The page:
Current Book Review

The Tiger Rising by Kate DiCamillo (J Fiction)

The Tiger Rising

Kate DiCamillo (Juvenile Fiction)

He took a breath. He opened his mouth and let the words fall out. “I know where there’s a tiger.” Sistine stood in the drizzly rain and stared at him, her eyes black and fierce. She didn’t say “A real one?” She didn’t say “Are you crazy?” She didn’t say “You’re a big old liar.” She said one word: “Where?” And Rob knew then that he had picked the right person to tell.

Rob Horton was the best no-crier in the world. That was due in large part to his way of not-thinking about things: his mother’s death, the bullies at school, or the continual rash on his legs. He kept those feelings, along with his no-wish things, locked up tight in a suitcase. As his father always reminded him, crying, worrying or wishing won’t change a thing. So Rob really wasn’t sure what to think when he found a caged tiger behind the old Beauchamp gas station building one day. He also wasn’t sure what to think about that new girl, Sistine, who showed up to school one day in her pink lacy dress since nobody wears pink lacy dresses to school. Suddenly Rob found himself trying to not-think about a whole lot of thinkable things and he wasn’t sure just how much more that old suitcase of his could hold.

It’s tricky being an adult reading a book targeted for younger readers. I feel it’s important to view these stories from their perspective and through their unique lens. With that in mind, I still found myself disappointed with this book. Kate DiCamillo is by far one of my favorite authors and a brilliant storyteller so I was surprised with feeling shortchanged with The Tiger Rising. Her characters seem shallow and could have been developed more fully.  Rob’s father, in particular, could have benefited the most from some kind of backstory. Without understanding his past, he came off as a hot-headed, unfeeling, and violent father who garners little to no sympathy from readers. Also, this story felt forced and rushed—as if DiCamillo is hurrying us across a self-imposed finish line rather than allowing us the opportunity to fully experience the thrill or the energy of the race.  The Tiger Rising feels more like a story pitch or outline rather than a fully fleshed out tale of loss and friendship.  Although the lessons of realizing the importance of grieving and the power of forgiveness are important, they get buried under the weight of too many loose ends that are left to simply dangle in the wind.

One of the most interesting and grounded characters in the book is Willie May, the housekeeper of the hotel that both Rob and his father live and work. Sistine refers to her as a “prophetess” as Willie May is always providing little nuggets of truth and wisdom.  When Willie May saw Rob and Sistine together, she said, “Ain’t that just like God throwing the two of you together?” It is a powerful thing when two seemingly opposite or contrary things find their way to one another and connect. I wish I could have connected with this story, but I feel the best parts of it are still locked away somewhere and is just awaiting the right key to set it free.

Rating: 3/5

*Book cover image attributed to www.thriftbooks.com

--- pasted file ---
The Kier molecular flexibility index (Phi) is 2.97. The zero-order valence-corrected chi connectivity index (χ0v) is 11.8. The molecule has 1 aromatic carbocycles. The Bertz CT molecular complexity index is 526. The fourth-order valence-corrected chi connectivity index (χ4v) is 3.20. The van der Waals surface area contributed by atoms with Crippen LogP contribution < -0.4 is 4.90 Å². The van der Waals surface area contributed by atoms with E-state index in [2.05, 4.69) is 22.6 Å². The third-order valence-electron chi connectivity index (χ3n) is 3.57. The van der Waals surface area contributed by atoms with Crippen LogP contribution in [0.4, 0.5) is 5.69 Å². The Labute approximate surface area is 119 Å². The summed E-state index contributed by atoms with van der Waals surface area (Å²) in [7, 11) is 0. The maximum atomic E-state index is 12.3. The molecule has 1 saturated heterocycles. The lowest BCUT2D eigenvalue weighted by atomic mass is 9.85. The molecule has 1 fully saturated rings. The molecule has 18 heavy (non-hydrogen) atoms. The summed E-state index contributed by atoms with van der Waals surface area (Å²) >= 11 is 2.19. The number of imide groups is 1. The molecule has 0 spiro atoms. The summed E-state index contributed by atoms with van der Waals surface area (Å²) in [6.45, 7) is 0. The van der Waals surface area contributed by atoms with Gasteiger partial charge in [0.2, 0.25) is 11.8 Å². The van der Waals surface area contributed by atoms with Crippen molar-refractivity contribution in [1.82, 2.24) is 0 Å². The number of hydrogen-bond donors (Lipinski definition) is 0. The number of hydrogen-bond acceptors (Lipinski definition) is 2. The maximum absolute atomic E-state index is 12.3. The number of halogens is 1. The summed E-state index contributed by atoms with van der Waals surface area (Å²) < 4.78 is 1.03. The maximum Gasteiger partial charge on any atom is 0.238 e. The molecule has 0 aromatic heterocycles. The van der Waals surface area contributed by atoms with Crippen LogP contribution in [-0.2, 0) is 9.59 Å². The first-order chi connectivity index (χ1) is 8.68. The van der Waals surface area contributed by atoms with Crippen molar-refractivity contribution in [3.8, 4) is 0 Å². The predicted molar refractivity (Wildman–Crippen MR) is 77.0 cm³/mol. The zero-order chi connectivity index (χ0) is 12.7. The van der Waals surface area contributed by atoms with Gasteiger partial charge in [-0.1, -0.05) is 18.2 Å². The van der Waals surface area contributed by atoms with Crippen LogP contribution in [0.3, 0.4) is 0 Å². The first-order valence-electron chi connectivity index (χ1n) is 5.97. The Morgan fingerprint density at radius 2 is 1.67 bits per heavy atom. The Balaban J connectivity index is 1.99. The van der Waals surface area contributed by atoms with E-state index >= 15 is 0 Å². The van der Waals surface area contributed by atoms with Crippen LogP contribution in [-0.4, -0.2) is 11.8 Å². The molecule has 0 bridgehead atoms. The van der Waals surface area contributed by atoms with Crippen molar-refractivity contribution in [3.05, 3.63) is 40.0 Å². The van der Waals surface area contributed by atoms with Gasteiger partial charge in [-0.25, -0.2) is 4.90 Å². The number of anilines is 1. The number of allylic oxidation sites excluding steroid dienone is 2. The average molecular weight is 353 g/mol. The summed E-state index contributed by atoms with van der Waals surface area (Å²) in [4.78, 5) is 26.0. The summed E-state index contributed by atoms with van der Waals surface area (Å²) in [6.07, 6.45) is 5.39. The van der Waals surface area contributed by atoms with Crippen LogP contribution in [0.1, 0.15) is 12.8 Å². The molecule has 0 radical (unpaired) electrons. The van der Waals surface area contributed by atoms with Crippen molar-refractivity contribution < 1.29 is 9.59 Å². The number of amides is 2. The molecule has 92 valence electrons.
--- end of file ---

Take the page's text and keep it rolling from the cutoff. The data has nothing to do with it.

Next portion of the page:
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The Glass Castle by Jeannette Walls (Memoir)

The Glass Castle

Jeannette Walls (Memoir)

Jeannette Walls’s earliest memory was when she was just three years old.  She was living in a trailer park in a southern Arizona town with her parents and two siblings.  She was on a chair cooking hot dogs.  She was wearing a pretty pink dress bought for her by her grandmother.  And she was on fire.  She was burned so badly that she spent six weeks in the hospital and endured a series of painful skin grafts.  Yet quite unbelievably, things for Jeannette and her family would only go downhill from there.  Always one step ahead of the FBI, gestapo, or Mafia (cleverly disguised as bill collectors), Jeannette’s father Rex skeddadled his family across the desert from one little mining town to the next.  Dealing with bullying, squalor, hunger, a brilliant alcoholic father, and an apathetic artistic mother, this is Jeannette’s remarkable story, candidly and humorously told without fear or favor.  This is her early life presented as transparently as the glass castle that her father had always promised to build.

The Glass Castle is one of those stories that if it wasn’t true, you’d scoff at the bizarre storyline and ridiculous lengths the author puts her main characters through.  As I turned page after page, the one sentence I kept repeating to myself was, “How did this woman ever survive childhood?”  Walls was severely burned at three (and ironically developed an unhealthy fascination with fire after that) and by the time she turned four, she not only survived being thrown out of a moving car, but handedly acquired such “basic skills” as firing her father’s pistol, throwing a knife by the blade, and shooting her mother’s bow and arrow. On top of that, she conducted experiments with toxic and hazardous waste found at the dump, nearly drowned during her swimming “lessons” with her father, hunted for perverts in the dead of night with her brother, escaped several sexual deviants (many times due to her father’s lack of good judgement), and climbed under a fence to pet a cheetah at the zoo.  Growing up, Jeannette clearly had more luck than sense, but her ability to see the good in everything and her unfailing faith in her father often led to heartbreak and disappointment, but clearly made her the tough and grounded adult that she is today.